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Simultaneous measurement of the average ion-induced electron emission yield and the mean charge for isotachic ions in carbon foils

Description: Article discussing the simultaneous measurement of the average ion-induced electron emission yield and the mean charge for isotachic ions in carbon foils.
Date: February 1997
Creator: Arrale, A. M.; Zhao, Z. Y.; Kirchhoff, J. F.; Weathers, Duncan L.; McDaniel, Floyd Del. (Floyd Delbert), 1942- & Matteson, Samuel E.
Partner: UNT College of Arts and Sciences

Measurement of RT amplitudes and wavelengths of laser driven plates

Description: A laser drive plate, that is a dense solid plate drive by a laser heated, lower density plasma, is inherently Raleigh-Taylor (R-T) unstable, We have previously indicated that observed surface perturbation on the plate are probably R-T instabilities, initiated by the mode structure of the driving laser beam. Using a semi- transparent impact target viewed with a polarized Epi-Illuminated Confocal Streak Microscope, has allowed us to measure the amplitude and growth of the instability.
Date: October 16, 1997
Creator: Frank, A.M. & Gillespie, C.H.
Partner: UNT Libraries Government Documents Department

Nova experiments to investigate hydrodynamic instabilities in the solid state

Description: Experiments were done to shock compress and accelerate copper foils at peak presssures of {approximately}3 Mbar above and below the melt temperature to study the effects of material strength on hydrodynamic instabilities. An x-ray drive generated in a hohlraum target was used to generate the shock wave profiles. The growth of a preimposed perturbation at an embedded interface is diagnosed by x-ray radiography. Results obtained using a high contrastshaped laser pulse show that the growth of the modulation is delayed compared to fluid simulations,which could be due to material strength stabilization. In contrast, when a copper foil is placed above the melt temperature at {gt}3 Mbar with a single shock, it melts upon compression and the modulation growth is consistent with fluid modeling. Experimental results from copper shocked to 3 Mbar both below and above the melt temperature are presented and compared with simulation.
Date: July 8, 1997
Creator: Kalantar, D.H.; Remington, B.A.; Chandler, E.A.; Colvin, J.D.; Griswold, D.L.; Turner, R.E. et al.
Partner: UNT Libraries Government Documents Department

OPTIMIZATION OF FISSION FRAGMENT CATCHER FOIL EXPOSURE TIME

Description: The exposure-time for fission fragment catcher foils, used in nuclear reactor power mapping, was arbitrarily set at 20 minutes. Work performed to evaluate this choice and to attempt an optimization of the exposure time is reported. A true optimum was not found. Forty minute runs are suggested, however, as a practical optimization and as an alternative to the 20 minute runs in current usage. (auth)
Date: January 1, 1958
Creator: Renaker, J.N. & Clark, R.G.
Partner: UNT Libraries Government Documents Department

Eutectic bonding of a Ti sputter coated, carbon aerogel wafer to a Ni foil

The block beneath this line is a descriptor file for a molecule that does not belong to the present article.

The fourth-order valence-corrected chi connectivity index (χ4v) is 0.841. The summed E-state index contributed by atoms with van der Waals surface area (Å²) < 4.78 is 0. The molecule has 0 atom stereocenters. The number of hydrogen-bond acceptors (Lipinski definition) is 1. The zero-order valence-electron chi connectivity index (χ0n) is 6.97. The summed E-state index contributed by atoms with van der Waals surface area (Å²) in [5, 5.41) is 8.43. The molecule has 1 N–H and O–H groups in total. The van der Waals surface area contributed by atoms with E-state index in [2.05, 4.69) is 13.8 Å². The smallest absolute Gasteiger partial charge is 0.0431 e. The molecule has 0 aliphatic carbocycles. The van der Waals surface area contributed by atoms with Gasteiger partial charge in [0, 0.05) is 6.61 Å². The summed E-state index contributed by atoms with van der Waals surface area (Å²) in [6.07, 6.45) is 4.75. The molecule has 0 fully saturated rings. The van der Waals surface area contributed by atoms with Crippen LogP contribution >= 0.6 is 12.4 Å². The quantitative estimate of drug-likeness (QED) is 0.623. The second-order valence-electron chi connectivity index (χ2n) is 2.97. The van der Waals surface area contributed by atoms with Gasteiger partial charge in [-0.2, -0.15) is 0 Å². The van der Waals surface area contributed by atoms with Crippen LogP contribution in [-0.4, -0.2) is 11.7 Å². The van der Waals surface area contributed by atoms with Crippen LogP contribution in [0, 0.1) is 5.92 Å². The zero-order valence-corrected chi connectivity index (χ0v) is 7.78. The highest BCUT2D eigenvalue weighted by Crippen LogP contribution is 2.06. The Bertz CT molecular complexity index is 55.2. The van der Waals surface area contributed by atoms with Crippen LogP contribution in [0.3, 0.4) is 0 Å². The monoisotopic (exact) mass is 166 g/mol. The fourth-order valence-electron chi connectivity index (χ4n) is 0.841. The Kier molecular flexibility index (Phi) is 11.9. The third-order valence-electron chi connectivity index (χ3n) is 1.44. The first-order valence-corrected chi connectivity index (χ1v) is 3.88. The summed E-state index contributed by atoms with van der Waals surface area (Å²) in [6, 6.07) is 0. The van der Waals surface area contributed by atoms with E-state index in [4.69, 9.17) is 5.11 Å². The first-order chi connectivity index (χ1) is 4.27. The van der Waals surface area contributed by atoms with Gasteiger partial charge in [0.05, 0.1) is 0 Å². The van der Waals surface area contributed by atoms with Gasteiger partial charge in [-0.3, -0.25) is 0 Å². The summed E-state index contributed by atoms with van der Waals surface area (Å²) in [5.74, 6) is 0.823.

Description: The formation of high energy density, storage devices is achievable using composite material systems. Alternate layering of carbon aerogel wafers and Ni foils with rnicroporous separators is a prospective composite for capacitor applications. An inherent problem exists to form a physical bond between Ni and the porous carbon wafer. The bonding process must be limited to temperatures less than 1000{degrees}C, at which point the aerogel begins to degrade. The advantage of a low temperature eutectic in the Ni-Ti alloy system solves this problem. Ti, a carbide former, is readily adherent as a sputter deposited thin film onto the carbon wafer. A vacuum bonding process is then used to join the Ni foil and Ti coating through eutectic phase formation. The parameters required for successfld bonding are described along with a structural characterization of the Ni foil-carbon aerogel wafer interface.
Date: June 1, 1994
Creator: Jankowski, A.F.; Hayes, J.P. & Kanna, R.L.
Partner: UNT Libraries Government Documents Department

Calculation of electron emission from a tantalum foil irradiated by 100-kV and 50-kV x-rays

Description: Two Monte Carlo programs, XITRAN and XMTRAN, were developed for calculating the emission of electrons from high-Z foils irradiated with x rays. XITRAN follows all individual elastic collisions of electrons with atoms, whereas XMTRAN uses the condensed-random-walk model. Both codes take into account photo-electrons, fluorescence radiation, and Auger electrons. Comparisons are made with an experiment by Dolan at Sandia Laboratories involving the backward and forward emission of electrons from a tantalum foil irradiated by 100-kV and 50-kV x-ray beams. There is good agreement between results from the XITRAN and XMTRAN codes. There emitted per incident x-ray photon, and in regard to the angular distribution of the emerging electrons. In regard to the electron energy spectra, there is fair agreement down to a spectral energy of 20 keV, whereas below 20 keV the calculated spectra lie considerably below the measurements.